Bank officers’ questionnaire consists of three sections. The first included questions about bank officers’ demographic details as shown on Chart 2. The second consisted of four questions representing four factors as dependent variables theoretically assumed to affect the bank officers’ credit-granting decisions, thereby affecting SMEs’ financing opportunities. The third section included mandatory audits for SMEs Egyptian SMEs as an independent variable.

Chart 1. Respondents’ numbers.

Table 2. Cronbach’s Alpha.

Chart 2. Respondents’ demographic details.

Table 3. Likert interval range scale.

Most of the questions were close-ended questions anchored on a five-point Likert scale (Likert, 1932), ranging from “1”, “Totally Disagree”, to “5”, Totally Agree” Table 4 and Table 5 except two “Yes/No” open-ended questions Table 6.

The authors followed the most basic principles in designing the questionnaires such as comprehensibility, clarity, and neutrality.

3.5. Statistical Analysis and Results

Using the snowball sampling method, the authors obtained 1079 responses; the authors obtained empirical evidence from a survey of 276 bank officers, 304 auditors, 282 SMEs’ owners/managers, and 217 Academics/Economists in Egypt. Additionally, the authors conducted 41 semi-structured interviews/phone calls; 11 bank officers, 8 auditors, 13 SMEs’ owners/managers, and 9 academics/economists asked their opinions about the economic consequences of mandating auditing for the Egyptian SMEs. The authors used Microsoft Spreadsheets and SPSS V. 20 to get results, as shown in Tables 4-7.

To ascertain the validity of the questionnaire, the authors consulted some experienced academics and made modifications according to their recommendations.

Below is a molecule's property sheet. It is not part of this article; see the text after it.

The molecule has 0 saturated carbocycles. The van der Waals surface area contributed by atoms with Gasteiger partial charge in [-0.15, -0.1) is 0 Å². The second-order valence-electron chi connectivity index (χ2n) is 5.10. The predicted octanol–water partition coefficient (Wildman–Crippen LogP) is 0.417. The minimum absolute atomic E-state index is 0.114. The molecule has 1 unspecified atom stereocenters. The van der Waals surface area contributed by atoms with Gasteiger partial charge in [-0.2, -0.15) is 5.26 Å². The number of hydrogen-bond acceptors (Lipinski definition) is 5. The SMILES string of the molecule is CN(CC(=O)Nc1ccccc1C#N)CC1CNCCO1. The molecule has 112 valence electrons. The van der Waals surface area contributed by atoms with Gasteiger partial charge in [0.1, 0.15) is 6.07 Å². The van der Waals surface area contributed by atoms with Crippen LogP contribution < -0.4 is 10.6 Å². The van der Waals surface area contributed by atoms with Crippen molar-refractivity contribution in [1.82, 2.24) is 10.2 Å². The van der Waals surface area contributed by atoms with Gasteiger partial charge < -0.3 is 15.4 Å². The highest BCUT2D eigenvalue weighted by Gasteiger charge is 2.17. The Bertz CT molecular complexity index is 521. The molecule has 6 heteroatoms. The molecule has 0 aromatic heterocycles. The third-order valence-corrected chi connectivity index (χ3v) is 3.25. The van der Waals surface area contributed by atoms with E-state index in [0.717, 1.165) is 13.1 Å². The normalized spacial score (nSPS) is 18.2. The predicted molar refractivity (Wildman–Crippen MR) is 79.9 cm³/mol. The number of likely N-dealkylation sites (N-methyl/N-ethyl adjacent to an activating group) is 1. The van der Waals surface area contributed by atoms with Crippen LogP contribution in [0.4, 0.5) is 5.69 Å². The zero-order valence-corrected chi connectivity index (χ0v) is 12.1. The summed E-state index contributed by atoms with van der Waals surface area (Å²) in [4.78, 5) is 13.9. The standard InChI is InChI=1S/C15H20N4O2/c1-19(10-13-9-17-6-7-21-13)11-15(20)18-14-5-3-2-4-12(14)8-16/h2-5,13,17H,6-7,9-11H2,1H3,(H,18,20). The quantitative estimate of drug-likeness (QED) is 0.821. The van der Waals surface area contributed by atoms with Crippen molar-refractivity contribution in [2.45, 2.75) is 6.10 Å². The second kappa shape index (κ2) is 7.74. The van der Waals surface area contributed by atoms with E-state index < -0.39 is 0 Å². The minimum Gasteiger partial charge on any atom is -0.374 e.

Table 4. Descriptive statistics for mandatory audits for the Egyptian SMEs and effects on their financing opportunities.

Table 5. Do mandatory audits for Egyptian SMEs increase their chances of obtaining financing from banks?

Table 6. Open-ended yes/no questions.

Table 7. Correlation between mandatory audits for Egyptian SMEs and their financing opportunities.

**. Correlation is significant at the 0.01 level (2-tailed).

The authors changed the sequence and wording for some questions to make them more understandable and relevant to the purpose of the study. These changes improved the face validity of the questionnaire (Taherdoost, 2016; Aithal & Aithal, 2020).

Moreover, the authors conducted a pilot survey test on some participants before being broadly circulated to the research sample. Some of the received comments from these early participants related to the wording of the questionnaire. For instance, they observed that some questions were not readily understood, so the authors simplified these questions’ wordings.

3.5.1. Cronbach’s Alpha Test

For Cronbach’s alpha test of reliability, the generally accepted rule is that α of 0.6 - 0.7 indicates an acceptable level of reliability (i.e., George et al., 2015; Creswell, 2005, 2010; Pallant, 2001; S ekaran, 1992), from Table 2 for all questionnaires α > 0.6 that make it acceptable.

3.5.2. Descriptive Statistics

As a result of using a five-point Likert scale (Likert, 1932), the authors took the decision according to the following scale interval range in Table 3.